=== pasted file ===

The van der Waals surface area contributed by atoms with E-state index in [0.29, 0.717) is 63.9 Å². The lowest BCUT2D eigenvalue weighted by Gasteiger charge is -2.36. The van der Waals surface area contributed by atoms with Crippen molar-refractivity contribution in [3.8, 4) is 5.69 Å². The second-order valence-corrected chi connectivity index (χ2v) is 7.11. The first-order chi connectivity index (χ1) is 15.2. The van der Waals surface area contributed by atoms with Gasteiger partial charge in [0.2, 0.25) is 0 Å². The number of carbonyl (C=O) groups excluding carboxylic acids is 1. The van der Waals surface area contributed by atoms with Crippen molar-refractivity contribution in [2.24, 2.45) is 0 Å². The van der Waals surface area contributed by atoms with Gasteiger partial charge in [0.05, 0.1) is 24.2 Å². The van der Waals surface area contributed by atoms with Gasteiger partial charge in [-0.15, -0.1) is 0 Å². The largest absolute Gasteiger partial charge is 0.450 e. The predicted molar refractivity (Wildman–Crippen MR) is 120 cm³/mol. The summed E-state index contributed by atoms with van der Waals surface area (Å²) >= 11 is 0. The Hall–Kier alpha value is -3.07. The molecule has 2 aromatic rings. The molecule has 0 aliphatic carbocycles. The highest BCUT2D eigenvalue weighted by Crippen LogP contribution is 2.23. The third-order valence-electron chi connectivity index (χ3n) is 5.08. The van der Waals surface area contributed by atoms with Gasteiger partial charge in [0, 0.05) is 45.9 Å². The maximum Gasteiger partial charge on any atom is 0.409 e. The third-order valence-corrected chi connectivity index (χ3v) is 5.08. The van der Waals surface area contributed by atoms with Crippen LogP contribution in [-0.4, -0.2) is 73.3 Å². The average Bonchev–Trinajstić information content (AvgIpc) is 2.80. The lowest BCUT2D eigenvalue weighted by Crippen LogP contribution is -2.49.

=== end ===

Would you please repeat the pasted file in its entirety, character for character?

The van der Waals surface area contributed by atoms with E-state index in [0.29, 0.717) is 63.9 Å². The lowest BCUT2D eigenvalue weighted by Gasteiger charge is -2.36. The van der Waals surface area contributed by atoms with Crippen molar-refractivity contribution in [3.8, 4) is 5.69 Å². The second-order valence-corrected chi connectivity index (χ2v) is 7.11. The first-order chi connectivity index (χ1) is 15.2. The van der Waals surface area contributed by atoms with Gasteiger partial charge in [0.2, 0.25) is 0 Å². The number of carbonyl (C=O) groups excluding carboxylic acids is 1. The van der Waals surface area contributed by atoms with Crippen molar-refractivity contribution in [2.24, 2.45) is 0 Å². The van der Waals surface area contributed by atoms with Gasteiger partial charge in [0.05, 0.1) is 24.2 Å². The van der Waals surface area contributed by atoms with Gasteiger partial charge in [-0.15, -0.1) is 0 Å². The largest absolute Gasteiger partial charge is 0.450 e. The predicted molar refractivity (Wildman–Crippen MR) is 120 cm³/mol. The summed E-state index contributed by atoms with van der Waals surface area (Å²) >= 11 is 0. The Hall–Kier alpha value is -3.07. The molecule has 2 aromatic rings. The molecule has 0 aliphatic carbocycles. The highest BCUT2D eigenvalue weighted by Crippen LogP contribution is 2.23. The third-order valence-electron chi connectivity index (χ3n) is 5.08. The van der Waals surface area contributed by atoms with Gasteiger partial charge in [0, 0.05) is 45.9 Å². The maximum Gasteiger partial charge on any atom is 0.409 e. The third-order valence-corrected chi connectivity index (χ3v) is 5.08. The van der Waals surface area contributed by atoms with Crippen LogP contribution in [-0.4, -0.2) is 73.3 Å². The average Bonchev–Trinajstić information content (AvgIpc) is 2.80. The lowest BCUT2D eigenvalue weighted by Crippen LogP contribution is -2.49.